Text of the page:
A few weeks ago I read this post by Shanna Peebles, the 2015 National Teacher of the Year, “Building Bridges with Visual Literacy.” She writes about her lesson in the book The Best Lesson Series, a book in which I also contributed a favorite lesson. Shana includes the background of her lesson, an experience and a realization she had when she began working with refugee students many years ago.
Reading Shana’s blog, I reflected on my own refugee students. Mine come from Myanmar, most having walked through Thailand at night holding the hands of younger siblings while moving toward their fathers who left their villages months before to secure passage for their families. These children grew up fast and they hope for much. They study hard because they know the value of education.
They represent the reason that I teach literacy: It is through literacy that we gain power.
The way to grow as literate individuals is to read. I’ve heard my mentors say it again and again: “The only way to develop readers is to get them reading” and “The only way to learn to read is to, well, read.”
Of course, the same holds true for writing.
The lesson I contributed to The Best Lesson Series pertains to both. Here’s the background of my lesson:
I am not one of those readers who jumps to the last few pages to read how a book ends before I have ever started it. I do not understand those people. At all. I like to savor a good book, take it slow — sip the beauty as I breathe in the language, sigh with pleasure as I see how the words work to shape meaning. Or, I like to devour a book in one sitting, curled up on the couch, holding my breath and gasping for more. So, it’s a little surprising that I pulled the last paragraph of a book to use as a craft study.
I promise it gives nothing away. I also promise: You may just shudder at the loveliness of the language like I do. Or not. Seems some critics panned The Goldfinch by Donna Tartt while others raved about its uniqueness and style (See the Vanity Fair article “It’s Tartt, But Is It Art?”. Of course, critics cannot seem to agree on what makes a text literature either. (See the Harper’s Magazine article “What Is Literature? In Defense of the Canon”.)
The author of the article about Tartt’s work poses the same question I ask my students to ponder each year: What makes a work of literature, and who gets to decide?
Since mine is a workshop classroom where our primary focus is writing, students choose the books they read. That is not to say we do not read high-quality complex literature or read literature as a whole class. We read many passages together and learn skills that students then apply to their independent reading and the novels they discuss in book clubs four times a year.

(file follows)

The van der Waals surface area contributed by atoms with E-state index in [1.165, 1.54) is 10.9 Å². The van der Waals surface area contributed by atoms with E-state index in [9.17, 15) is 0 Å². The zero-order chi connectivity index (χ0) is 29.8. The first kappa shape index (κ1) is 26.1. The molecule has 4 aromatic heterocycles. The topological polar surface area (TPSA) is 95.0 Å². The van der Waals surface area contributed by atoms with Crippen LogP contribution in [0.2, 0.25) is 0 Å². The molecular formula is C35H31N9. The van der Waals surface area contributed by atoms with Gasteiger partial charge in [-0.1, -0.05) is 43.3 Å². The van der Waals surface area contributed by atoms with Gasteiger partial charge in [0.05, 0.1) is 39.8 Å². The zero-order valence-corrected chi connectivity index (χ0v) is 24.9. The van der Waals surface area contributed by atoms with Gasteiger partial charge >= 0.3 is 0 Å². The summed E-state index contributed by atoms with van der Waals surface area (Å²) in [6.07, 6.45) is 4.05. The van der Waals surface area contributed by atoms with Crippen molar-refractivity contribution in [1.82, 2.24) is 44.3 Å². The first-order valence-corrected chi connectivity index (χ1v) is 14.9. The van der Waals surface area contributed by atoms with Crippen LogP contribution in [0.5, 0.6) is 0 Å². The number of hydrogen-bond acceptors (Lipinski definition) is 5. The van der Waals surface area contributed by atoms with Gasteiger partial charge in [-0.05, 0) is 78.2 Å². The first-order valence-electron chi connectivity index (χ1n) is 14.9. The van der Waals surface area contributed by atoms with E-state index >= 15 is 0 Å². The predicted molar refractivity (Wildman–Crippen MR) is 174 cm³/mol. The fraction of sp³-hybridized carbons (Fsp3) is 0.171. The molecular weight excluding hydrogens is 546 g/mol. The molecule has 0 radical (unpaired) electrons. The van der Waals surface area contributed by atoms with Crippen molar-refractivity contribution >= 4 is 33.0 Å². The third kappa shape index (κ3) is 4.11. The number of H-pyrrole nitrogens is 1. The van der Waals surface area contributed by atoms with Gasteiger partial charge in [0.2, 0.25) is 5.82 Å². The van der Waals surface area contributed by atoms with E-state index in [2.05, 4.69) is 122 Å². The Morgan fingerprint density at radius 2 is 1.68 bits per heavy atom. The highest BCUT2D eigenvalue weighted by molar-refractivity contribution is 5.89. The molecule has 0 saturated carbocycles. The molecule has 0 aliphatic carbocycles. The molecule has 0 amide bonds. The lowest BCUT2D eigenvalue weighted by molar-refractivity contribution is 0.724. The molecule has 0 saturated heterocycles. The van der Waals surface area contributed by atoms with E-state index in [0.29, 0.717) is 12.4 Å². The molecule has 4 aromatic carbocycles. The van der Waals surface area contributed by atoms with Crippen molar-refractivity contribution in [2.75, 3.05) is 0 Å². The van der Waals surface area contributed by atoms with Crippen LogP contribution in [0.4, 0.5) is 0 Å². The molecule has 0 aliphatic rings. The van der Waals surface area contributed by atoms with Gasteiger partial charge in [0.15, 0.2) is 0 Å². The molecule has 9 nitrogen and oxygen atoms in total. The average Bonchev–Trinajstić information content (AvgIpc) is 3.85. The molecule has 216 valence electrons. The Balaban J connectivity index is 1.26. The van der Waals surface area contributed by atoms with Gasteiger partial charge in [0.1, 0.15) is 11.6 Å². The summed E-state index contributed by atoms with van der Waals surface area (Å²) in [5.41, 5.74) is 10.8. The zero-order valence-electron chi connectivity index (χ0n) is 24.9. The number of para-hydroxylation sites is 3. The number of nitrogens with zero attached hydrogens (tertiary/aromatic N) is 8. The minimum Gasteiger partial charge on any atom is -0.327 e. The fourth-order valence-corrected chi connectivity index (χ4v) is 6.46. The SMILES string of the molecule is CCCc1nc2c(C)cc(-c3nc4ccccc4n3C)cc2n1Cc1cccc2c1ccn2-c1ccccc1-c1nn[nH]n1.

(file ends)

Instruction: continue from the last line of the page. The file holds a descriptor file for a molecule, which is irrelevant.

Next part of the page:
My goal with books is to develop readers, and too many of my students did not read when I made all the decisions about their reading. However, many of my students do not know how to choose books they might enjoy or books with enough complexity to challenge their thinking. The drive to fulfill my goal to develop readers becomes multifaceted. Allowing choice means I must constantly be on the lookout for richly written passages that we can study, and I must read volumes of high-quality literature, YA and adult alike, so that I may match my adolescent readers with good books.
I love the last paragraph of The Goldfinch because I can use it for several learning opportunities. This short passage can teach us much about what makes a work of literature. I agree with researcher and reading theorist Louise Rosenblatt: “Students need to be helped to have personally satisfying and personally meaningful transactions with literature. Then they will develop the habit of turning to literature for the pleasures and insights it offers.”
And that’s the whole point, isn’t it? We help our students love literature so they learn from it as we do.
It’s an honor to be a part of this work. I am surrounded by inspiring educators with intriguing and thought-provoking ideas, and I hope you will consider adding this title to your professional library so you will be surrounded, too.
Teachers sharing with teachers what works. That’s the best pd I know.
Tagged: AP English, AP English Writers workshop, craft study, high school readers and writers workshop, independent reading, Professional Learning Community, Readers Writers Workshop
Amy, Sorry haven’t been commenting and tweeting so much. I have been reading and rereading and bookmarking though. I’m so excited about the book you mention and just purchased it on Amazon. I’m going to use it in the graduate writing course I’m teaching next semester. Thanks for helping to start my day with a smile.
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So great to see you here! Great idea to use the book in your graduate class –written by expert practitioners =pretty good credibility. That’s one thing I love about it. Thanks so much!